Nobody can truly master the art of basketball. There is too much to learn, too much to do. And then, even if you somehow spent a lifetime learning the moves of every artist, savant and genius that has previously played the game, you'd then have to learn it all over again. The game is ever-changing, and creativity is at its heart. Therefore, mastering the game consists not just of learning what the previous masters have done, but utilizing that knowledge to forge a new way forward. With so many different players, so many different styles, and an infinite number of new possibilities, there is no way one person can learn how to do everything possible on a basketball court. But one man has come closer than all the others.
Kobe Bryant is not the best basketball player in history. He's not the best basketball player at any one thing. Players like Ray Allen and Steve Nash are better shooters. Magic Johnson was a better passer. LeBron James and Michael Jordan are/were better athletes. Kobe can't dominate like Shaq or Wilt Chamberlain, can't anchor a defense like Bill Russel or Dwight Howard. But, when Kobe's legacy has been fully and finally written, he may just be able to lay claim to being basketball's greatest master.
This is not the same thing as being the best player ever to play the game. If Kobe's career ended today, he would not be remembered as the greatest ever. In fact, he would have to accomplish quite a bit on top of his already successful career in order for all but the most ardent fans that Kobe belongs at the top of that list. But the greatest master of the game? That's an argument Kobe definitely belongs in. Mastering a craft, any craft, requires innate talent, but it also requires dedication and focus. You'd be hard pressed to find anybody who has dedicated their lives to basketball with quite the same intense focus that Kobe Bryant has.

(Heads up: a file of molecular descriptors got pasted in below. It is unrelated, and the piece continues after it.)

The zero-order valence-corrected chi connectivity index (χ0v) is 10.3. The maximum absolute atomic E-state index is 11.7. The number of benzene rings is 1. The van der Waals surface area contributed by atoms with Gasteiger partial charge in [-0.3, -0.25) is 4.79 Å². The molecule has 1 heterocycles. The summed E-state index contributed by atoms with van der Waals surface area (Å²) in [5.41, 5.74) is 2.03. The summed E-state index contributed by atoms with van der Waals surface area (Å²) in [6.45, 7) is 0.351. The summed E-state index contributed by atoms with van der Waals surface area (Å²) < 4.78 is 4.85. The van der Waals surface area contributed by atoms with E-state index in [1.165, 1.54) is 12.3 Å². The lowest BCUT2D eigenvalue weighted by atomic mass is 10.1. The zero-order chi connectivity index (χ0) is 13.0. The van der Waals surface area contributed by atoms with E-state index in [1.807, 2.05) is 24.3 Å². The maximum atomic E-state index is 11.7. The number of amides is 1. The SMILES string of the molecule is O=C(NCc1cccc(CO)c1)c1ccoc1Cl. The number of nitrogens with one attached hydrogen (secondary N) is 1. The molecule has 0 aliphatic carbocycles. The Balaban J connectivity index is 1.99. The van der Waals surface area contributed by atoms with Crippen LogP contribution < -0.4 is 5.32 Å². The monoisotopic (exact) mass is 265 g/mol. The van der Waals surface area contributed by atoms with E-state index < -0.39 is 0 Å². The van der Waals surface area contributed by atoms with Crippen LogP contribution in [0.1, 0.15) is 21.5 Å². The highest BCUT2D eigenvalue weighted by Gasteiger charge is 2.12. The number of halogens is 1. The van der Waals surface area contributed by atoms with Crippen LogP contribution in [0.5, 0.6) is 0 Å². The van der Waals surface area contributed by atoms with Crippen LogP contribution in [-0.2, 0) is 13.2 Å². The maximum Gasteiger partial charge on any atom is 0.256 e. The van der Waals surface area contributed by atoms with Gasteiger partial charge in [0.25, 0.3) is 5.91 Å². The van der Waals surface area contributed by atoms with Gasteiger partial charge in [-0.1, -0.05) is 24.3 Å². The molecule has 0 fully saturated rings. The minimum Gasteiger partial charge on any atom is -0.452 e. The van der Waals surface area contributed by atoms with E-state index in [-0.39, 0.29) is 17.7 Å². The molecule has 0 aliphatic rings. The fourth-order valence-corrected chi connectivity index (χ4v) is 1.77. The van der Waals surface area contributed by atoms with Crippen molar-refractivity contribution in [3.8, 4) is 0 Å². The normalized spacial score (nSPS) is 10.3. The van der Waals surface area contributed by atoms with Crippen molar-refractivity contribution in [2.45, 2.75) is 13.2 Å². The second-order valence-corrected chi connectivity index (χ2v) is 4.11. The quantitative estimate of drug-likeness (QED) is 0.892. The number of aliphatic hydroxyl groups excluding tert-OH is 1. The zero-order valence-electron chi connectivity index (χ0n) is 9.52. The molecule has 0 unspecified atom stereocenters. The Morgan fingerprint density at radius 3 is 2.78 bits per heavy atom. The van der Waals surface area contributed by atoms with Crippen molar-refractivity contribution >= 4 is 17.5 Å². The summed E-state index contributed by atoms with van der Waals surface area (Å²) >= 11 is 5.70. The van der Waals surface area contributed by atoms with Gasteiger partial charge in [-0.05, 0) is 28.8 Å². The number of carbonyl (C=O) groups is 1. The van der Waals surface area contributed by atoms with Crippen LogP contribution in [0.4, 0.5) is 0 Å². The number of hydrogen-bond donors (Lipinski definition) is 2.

Kobe grew up around the game because his father was a professional basketball player in Italy. He started playing the game at age 3, and never slowed down. For 31 years, Kobe has devoted his life to learning this game more thoroughly than anybody ever has. As a child, he would watch tapes of Magic and Bird because he could not watch the games live in Italy. There are stories of him trying a new move for the first time one night, and using it perfectly in a game the following night. He is a shooting guard, and yet he might have the best post footwork of any player in the league, in part because he sought out Hakeem Olajuwon to train him. At 34 years of age, with 17 years of experience, Kobe shows no signs of slowing down. His diet is specifically designed to assist him. He often spends every waking moment between games preparing his body for the next battle. He flies to Germany to receive cutting edge medical procedures just so he can keep going.
And then there is what he's done. Kobe Bryant has put on some of the greatest individual basketball displays the world has ever seen. 81 points. 62 points in 3 quarters (outscoring the opposing team all by himself). The slew of 40 and 50 and 60 point games. 35.4 points per game. Oh, and five rings to boot. He's only got one MVP trophy, "only" two Finals MVP's to his name. But he's achieved more than enough individual and team accolades to ensure a legacy as an all-time great.
In the end, however, Kobe will be most remembered for being the most devout student the game of basketball has ever had. He may never be remembered as the best at any one thing, and he probably won't be remembered as the best player to ever lace them up. But he just might be remembered as the hardest working, most dedicated man to ever play the game. Kobe Bryant is the master of his craft, and that is a title he'll be happy to have.